If all display drivers used screen fonts which were 96 DPI (Like std VGA), then a control which is "drawn" in VB as 1440 Twips wide (one logical inch) would be 96 pixels wide on all systems. Likewise, a control "drawn" 360 Twips (1/4 inch) below the first control would always be in the same relative position at various resolutions if the screen fonts stayed at 96 DPI. If you go to 120 DPI though, the twips per pixel ratio has changed to 12...the same font is now "Bigger", and your controls have all fattened up to make way for the font. The fatter controls make the distance between controls get smaller, so your controls appear more bunched up than you drew them. They also appear "Shorter" in relation to the words they contain, and may not hold all of the letters necessary to display the whole data item.

How Autosize works: This program bases all its control and form sizing and placement on the size of a standard font in pixels. The standard font chosen is the default font used by command buttons, text boxes and list boxes. Usually this is Helv 8.25. This makes perfect sense, because most of our controls display information as text. A command button, for example, should be about twice as high as the letters displayed in it, and wide enough to display the caption adequately. If our sizing scheme is based on the size of the button's font, then no matter what size (in pixels) the display driver shows in the button, the button's dimensions will look proportionately the same. The same goes for all the other controls which contain text. A listbox which defined as ten characters wide will always be ten characters wide if we size it based on the font size which it contains (in pixels).

Picture boxes are not covered here because there are so many ways to scale both the picture boxes and their contents.

Use Scalemode = 3 (Pixels): Pixel scalemode (3) is always used as the default for forms. This makes it easy to do API calls to the GDI, because all these calls expect drawing parameters in pixels. Also, the measurement which is affected by different drivers is the Twip to PIXEL ratio.

How differing DPI display drivers change the number of Twips per Pixel:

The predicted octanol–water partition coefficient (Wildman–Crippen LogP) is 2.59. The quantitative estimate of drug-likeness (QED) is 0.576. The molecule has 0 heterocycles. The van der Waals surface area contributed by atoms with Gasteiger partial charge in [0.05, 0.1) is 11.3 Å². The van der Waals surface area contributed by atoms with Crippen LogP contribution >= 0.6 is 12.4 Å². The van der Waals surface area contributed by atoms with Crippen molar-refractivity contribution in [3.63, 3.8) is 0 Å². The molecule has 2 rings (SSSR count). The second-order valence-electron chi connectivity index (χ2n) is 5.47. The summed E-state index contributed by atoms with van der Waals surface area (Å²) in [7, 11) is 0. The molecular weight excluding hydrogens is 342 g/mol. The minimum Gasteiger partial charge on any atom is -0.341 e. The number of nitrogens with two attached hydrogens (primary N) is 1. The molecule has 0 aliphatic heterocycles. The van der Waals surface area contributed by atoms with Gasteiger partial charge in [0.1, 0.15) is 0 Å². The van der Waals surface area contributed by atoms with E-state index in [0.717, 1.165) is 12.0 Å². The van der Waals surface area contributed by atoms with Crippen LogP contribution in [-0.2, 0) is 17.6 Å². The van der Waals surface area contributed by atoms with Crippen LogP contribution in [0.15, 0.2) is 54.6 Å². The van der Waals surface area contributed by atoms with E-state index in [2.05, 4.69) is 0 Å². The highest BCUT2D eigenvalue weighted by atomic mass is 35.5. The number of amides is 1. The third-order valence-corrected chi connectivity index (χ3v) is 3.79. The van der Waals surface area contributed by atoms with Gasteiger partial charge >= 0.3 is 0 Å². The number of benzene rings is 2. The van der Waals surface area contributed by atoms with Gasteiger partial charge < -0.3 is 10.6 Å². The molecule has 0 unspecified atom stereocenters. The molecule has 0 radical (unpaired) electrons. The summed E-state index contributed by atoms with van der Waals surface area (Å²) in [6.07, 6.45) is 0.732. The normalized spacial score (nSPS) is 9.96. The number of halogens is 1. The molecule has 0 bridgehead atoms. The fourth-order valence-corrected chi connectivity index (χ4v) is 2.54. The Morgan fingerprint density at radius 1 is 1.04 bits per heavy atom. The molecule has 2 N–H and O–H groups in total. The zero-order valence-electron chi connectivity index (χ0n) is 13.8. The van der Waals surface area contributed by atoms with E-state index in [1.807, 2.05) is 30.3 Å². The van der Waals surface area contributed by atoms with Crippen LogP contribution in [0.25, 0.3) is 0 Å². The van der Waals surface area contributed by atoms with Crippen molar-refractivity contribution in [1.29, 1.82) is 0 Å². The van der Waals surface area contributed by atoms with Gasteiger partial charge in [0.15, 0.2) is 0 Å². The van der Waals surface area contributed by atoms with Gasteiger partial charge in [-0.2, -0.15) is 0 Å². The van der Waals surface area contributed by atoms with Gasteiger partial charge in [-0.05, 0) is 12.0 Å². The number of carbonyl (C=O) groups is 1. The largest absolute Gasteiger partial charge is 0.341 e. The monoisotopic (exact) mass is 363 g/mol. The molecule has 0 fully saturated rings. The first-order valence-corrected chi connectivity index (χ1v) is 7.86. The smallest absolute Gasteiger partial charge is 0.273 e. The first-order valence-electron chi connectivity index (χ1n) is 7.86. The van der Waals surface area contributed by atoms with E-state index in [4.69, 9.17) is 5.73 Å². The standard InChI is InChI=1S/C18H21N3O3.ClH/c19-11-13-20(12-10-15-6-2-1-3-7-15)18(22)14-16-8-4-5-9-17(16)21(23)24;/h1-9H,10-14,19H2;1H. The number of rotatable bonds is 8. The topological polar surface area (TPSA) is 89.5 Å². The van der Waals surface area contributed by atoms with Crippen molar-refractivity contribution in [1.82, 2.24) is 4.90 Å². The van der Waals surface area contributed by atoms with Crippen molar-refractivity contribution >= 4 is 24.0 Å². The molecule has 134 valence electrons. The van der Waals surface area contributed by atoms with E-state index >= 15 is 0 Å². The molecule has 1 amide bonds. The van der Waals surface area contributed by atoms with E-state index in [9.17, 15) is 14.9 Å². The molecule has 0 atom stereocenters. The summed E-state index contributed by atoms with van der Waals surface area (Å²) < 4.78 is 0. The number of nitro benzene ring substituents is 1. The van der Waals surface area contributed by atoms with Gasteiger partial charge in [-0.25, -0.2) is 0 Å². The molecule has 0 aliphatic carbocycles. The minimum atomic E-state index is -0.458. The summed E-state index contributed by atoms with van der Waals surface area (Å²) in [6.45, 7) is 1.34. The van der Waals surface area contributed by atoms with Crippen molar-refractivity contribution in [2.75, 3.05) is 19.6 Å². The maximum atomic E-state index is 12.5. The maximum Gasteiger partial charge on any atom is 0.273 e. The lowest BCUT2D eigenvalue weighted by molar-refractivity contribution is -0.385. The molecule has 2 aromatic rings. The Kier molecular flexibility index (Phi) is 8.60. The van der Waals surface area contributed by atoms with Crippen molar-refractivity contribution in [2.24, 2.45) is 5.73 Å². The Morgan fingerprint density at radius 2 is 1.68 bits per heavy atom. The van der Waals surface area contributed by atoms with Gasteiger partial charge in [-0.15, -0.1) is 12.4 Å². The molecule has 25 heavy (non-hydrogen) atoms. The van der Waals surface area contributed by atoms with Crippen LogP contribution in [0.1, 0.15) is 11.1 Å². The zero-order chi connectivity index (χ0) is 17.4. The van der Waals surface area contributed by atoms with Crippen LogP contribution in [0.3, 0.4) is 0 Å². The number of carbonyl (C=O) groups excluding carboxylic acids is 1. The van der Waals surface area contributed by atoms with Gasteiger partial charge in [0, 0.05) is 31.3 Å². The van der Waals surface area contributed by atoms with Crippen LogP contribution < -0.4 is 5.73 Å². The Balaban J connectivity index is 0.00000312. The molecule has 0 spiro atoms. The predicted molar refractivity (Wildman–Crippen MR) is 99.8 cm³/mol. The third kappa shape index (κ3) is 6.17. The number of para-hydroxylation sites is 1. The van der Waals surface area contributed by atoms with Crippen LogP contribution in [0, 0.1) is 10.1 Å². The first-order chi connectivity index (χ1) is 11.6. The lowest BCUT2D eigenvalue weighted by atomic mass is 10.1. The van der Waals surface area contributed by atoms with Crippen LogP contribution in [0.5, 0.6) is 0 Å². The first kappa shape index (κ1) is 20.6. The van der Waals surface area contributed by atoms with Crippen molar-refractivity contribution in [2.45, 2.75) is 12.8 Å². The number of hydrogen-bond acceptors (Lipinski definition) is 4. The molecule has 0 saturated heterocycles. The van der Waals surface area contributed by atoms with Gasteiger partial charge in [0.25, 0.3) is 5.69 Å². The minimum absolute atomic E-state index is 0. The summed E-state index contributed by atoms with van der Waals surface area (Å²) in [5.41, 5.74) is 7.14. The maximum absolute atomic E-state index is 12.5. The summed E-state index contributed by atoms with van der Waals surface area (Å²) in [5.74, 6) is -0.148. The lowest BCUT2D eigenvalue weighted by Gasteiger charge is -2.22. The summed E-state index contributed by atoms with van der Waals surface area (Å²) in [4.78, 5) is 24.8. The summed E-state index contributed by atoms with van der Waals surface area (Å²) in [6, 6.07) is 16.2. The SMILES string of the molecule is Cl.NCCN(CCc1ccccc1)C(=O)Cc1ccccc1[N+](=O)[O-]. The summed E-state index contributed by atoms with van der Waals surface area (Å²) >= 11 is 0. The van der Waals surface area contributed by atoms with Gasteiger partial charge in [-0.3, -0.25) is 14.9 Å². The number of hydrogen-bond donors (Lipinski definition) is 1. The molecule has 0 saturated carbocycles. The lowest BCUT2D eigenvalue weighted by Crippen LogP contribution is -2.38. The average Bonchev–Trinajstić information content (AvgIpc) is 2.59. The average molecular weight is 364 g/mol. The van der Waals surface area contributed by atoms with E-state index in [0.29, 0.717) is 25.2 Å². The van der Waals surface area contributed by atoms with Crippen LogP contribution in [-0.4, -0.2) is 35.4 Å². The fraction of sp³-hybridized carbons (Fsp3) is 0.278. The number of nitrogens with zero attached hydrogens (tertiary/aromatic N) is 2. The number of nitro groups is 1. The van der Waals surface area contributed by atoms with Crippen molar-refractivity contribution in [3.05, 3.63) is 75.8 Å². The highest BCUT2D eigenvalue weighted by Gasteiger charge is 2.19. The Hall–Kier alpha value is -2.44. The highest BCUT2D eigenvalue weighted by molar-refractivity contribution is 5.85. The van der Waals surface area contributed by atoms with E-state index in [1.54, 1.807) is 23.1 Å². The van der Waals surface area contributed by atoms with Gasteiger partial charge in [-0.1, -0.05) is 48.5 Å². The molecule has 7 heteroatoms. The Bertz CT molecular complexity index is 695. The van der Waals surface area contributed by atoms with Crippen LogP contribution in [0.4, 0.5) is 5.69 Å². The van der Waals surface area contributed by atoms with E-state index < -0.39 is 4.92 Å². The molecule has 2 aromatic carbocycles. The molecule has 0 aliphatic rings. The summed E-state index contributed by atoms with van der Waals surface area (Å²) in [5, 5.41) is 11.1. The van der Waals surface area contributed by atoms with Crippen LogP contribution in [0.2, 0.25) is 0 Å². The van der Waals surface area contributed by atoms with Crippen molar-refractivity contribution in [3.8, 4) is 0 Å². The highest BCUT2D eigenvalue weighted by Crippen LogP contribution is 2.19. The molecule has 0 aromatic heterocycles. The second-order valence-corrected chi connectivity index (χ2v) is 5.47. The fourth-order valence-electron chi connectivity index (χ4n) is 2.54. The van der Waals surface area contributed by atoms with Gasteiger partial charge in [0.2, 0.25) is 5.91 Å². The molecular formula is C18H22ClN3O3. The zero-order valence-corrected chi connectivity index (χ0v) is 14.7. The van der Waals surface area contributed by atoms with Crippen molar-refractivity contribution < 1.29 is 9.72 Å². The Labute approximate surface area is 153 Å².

Standard Display driver Dots per logical inch:

X96969696 or 120120
Y48729696 or 120120

Resulting Twips per Pixel:

X15151515 or 1212
Y30201515 or 1212


Autosize calls two procedures to get its work done - Init_Measures and MakeForm

Init_Measures - gets the horizontal and vertical Twips Per Pixel. It alse sets the scale mode to Pixels and defines our Standard units of measurement called gHStd and gVStd.

MakeForm - This is where the dirty work is done. Starting with the control located in the upper left of the form, and working its way to the lower right, Makeform sizes and positions each control in relation to either the edge of the form, or the control placed before it. At the end of the procedure, Makeform sizes the form itself and centers it in the screen (slightly high).

DrawForm - You may notice that I drew all my labels directly on the form. This conserves precious resources which would have been wasted using label controls. Eliminating a bunch of label controls also speeds up the form's loading time. I Avoid label controls like the plague.

I hope this example is able to help you avoid the countless hous it took me to get this screen device independence thing straightened out.


Bob Scherer
Newport Beach, CA

CIS number: 76237,514
he first control would always be in the same relative position at various resolvtplhd`N\YXTPaLiatw5
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Init_Measures - gets the horizontal and vertical Twips Per Pixel. It alse sets th